“When the boy was overheard showing the bear to a playmate, she knew he was going to be OK,’ said Kulongowski. “He said, ‘My aunt is still here to hug and she still watches over us, too.’”
A sad 7-year-old missed his grandmother so much that he cried himself to sleep holding a worn-clear photo of her. She’d attended all his hockey games, so Kulongowski made him a bear from his grandma’s commemorative hockey T-shirt, which he now uses as a mascot.
“It’s part of the healing process, and although each piece is labor intensive, I feel it is more than worth it,” she said. “I buy the best material from Grand Rapids for the paw inserts. My husband, a chemist, helped me devise how to work with disintegrating fur, too. We safely preserve it so it stays intact for heirs.”
Happy occasions also need her services. One entailed a well-worn baby blanket that was almost see-through.
“It belonged to a lady’s daughter; she saved it for the grandchild’s birth and I made a bear from it that went to the new mom in the hospital,” Kulongowski said.
She gauges the economy by her sales and this year has been her best yet.
Her bears have imported glass eyes from Germany — sometimes hand painted different colors — variable noses, and jointed arms and heads from materials that will last more than a lifetime. They have loving expressions and open arms, inviting hugs. Items range in price from $1 to upwards of $200, depending on size and special details.
She also restores well-loved stuffed animals for kids and adults, a lost art that few skilled sewers take on.
Her home is a romp like a teddy bears’ picnic. Bears perch everywhere, rest in boxes between shows, and jauntily pose on small furniture. Light dances on their lively, fur-fringed eyes, and they seem to enjoy the tour as much as visitors do.
Kulongowski’s Santas sport Tibetan lamb beards and other furs she crafts include mink, chinchilla, beaver, lynx, seal, fox, curly lamb, mohair, coyote, skunk (also called “street mink”), possum, and sheared muskrat. If there isn’t enough for a full bear or pillow, she trims with it, or makes bracelet cuffs, headbands, golf tees, purses, ornaments or other items with remnants. T-shirts make great pillows, as do the fur coats, from which Kulongowski uses the initials or names on satin linings, too.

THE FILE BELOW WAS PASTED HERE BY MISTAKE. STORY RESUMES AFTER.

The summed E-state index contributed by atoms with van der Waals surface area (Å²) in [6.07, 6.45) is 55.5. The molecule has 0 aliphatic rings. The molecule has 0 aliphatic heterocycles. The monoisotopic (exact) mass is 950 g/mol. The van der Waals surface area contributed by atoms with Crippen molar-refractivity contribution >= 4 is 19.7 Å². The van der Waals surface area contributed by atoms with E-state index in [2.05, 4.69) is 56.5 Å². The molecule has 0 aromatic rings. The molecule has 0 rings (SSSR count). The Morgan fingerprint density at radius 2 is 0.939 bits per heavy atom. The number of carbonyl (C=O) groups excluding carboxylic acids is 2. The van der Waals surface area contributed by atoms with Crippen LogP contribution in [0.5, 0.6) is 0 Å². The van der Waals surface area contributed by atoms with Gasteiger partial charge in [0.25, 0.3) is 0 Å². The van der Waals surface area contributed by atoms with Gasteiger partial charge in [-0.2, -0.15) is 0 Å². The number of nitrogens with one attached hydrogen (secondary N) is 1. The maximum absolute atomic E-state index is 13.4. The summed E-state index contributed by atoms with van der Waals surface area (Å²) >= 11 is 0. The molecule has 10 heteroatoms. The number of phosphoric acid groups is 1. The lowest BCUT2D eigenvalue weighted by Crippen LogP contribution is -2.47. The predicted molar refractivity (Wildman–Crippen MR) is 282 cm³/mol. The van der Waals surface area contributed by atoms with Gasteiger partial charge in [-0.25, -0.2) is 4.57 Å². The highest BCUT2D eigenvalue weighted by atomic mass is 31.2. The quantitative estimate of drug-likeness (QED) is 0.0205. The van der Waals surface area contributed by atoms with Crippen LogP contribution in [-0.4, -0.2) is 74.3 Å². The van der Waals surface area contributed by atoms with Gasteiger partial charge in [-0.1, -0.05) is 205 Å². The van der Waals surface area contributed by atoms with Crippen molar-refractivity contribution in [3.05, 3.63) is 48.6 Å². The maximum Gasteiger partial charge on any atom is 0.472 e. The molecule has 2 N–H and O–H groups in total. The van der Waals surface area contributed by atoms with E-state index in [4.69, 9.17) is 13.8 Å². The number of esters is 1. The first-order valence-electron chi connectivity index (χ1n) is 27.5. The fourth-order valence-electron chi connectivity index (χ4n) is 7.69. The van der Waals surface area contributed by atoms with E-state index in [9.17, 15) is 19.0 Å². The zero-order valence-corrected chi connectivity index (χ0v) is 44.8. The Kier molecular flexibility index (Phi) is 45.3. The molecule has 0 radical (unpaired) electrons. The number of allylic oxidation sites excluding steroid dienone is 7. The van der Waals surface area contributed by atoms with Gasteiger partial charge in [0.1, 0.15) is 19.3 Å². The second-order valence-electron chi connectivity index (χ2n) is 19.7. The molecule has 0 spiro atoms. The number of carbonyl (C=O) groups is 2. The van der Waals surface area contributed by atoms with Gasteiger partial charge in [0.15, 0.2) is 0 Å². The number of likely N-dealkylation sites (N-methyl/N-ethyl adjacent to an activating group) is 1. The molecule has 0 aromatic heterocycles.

Bears that don’t go to specific homes also wear little gold ankle bracelets bearing Kulongowski’s initials.
“I don’t put those on the custom bears because those are personalized for just family,” she said. “I don’t feel it’s right to insert myself into the equation, so they exclusively receive the laminated tags. That way, even if heirs aren’t yet born to know the ancestor, the photo and info are reminders.”
Each year she designs variations, but keeps craft festival involvement to a minimum to take on special orders. She prefers multiple-day festivals so people can return family items after mulling it over the first day.
“A lady came to the Davison show three times before she brought along a curly lamb coat,” she said. “It was a swing coat worn by her grandmother as she escaped Germany with just the clothes on her back during World War II. The grandma wore the coat inside out to not call attention to herself and never took it off; it was all she had.”
Kulongowski made lamb “Mama Bears” for each relative. Her descendant also composed a book containing family recipes as well as the written history from the Old Country to their new home in Cleveland. Each person received a book and bear, remembrances bridging the past and future.
She takes to heart the lesson her clients have taught her: “It’s really never about you, as a businesswoman. Because as soon as you make it about them, things automatically come to you. Good things.”
For every bear that ever there was
Will gather there for certain, because
Today's the day the teddy bears have their picnic.*
—Lyrics to the children’s favorite, “The Teddy Bear’s Picnic”